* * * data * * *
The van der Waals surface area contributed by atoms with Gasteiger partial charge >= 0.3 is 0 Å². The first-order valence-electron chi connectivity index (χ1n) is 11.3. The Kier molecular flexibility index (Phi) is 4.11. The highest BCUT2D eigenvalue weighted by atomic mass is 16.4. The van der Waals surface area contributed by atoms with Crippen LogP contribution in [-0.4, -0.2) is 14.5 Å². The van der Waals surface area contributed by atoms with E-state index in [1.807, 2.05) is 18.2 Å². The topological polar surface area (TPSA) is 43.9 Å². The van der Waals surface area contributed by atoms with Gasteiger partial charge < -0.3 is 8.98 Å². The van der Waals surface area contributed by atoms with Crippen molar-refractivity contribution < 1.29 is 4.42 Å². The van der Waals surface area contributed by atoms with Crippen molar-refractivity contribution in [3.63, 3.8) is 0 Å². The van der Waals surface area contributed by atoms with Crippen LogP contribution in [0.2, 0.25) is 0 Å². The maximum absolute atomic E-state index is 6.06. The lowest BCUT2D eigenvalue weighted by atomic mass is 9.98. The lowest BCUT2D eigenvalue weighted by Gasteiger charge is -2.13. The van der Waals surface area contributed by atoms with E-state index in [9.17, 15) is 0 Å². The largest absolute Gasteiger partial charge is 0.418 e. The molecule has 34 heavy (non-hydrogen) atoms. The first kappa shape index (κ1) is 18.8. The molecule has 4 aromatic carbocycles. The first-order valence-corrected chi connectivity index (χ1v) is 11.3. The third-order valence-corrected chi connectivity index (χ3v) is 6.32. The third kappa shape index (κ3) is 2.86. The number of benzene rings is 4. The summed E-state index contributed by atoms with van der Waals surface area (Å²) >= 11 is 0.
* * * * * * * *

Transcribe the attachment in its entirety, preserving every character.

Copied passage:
The van der Waals surface area contributed by atoms with Gasteiger partial charge >= 0.3 is 0 Å². The first-order valence-electron chi connectivity index (χ1n) is 11.3. The Kier molecular flexibility index (Phi) is 4.11. The highest BCUT2D eigenvalue weighted by atomic mass is 16.4. The van der Waals surface area contributed by atoms with Crippen LogP contribution in [-0.4, -0.2) is 14.5 Å². The van der Waals surface area contributed by atoms with E-state index in [1.807, 2.05) is 18.2 Å². The topological polar surface area (TPSA) is 43.9 Å². The van der Waals surface area contributed by atoms with Gasteiger partial charge < -0.3 is 8.98 Å². The van der Waals surface area contributed by atoms with Crippen molar-refractivity contribution < 1.29 is 4.42 Å². The van der Waals surface area contributed by atoms with Crippen molar-refractivity contribution in [3.63, 3.8) is 0 Å². The van der Waals surface area contributed by atoms with Crippen LogP contribution in [0.2, 0.25) is 0 Å². The maximum absolute atomic E-state index is 6.06. The lowest BCUT2D eigenvalue weighted by atomic mass is 9.98. The lowest BCUT2D eigenvalue weighted by Gasteiger charge is -2.13. The van der Waals surface area contributed by atoms with E-state index in [9.17, 15) is 0 Å². The largest absolute Gasteiger partial charge is 0.418 e. The molecule has 34 heavy (non-hydrogen) atoms. The first kappa shape index (κ1) is 18.8. The molecule has 4 aromatic carbocycles. The first-order valence-corrected chi connectivity index (χ1v) is 11.3. The third-order valence-corrected chi connectivity index (χ3v) is 6.32. The third kappa shape index (κ3) is 2.86. The number of benzene rings is 4. The summed E-state index contributed by atoms with van der Waals surface area (Å²) >= 11 is 0.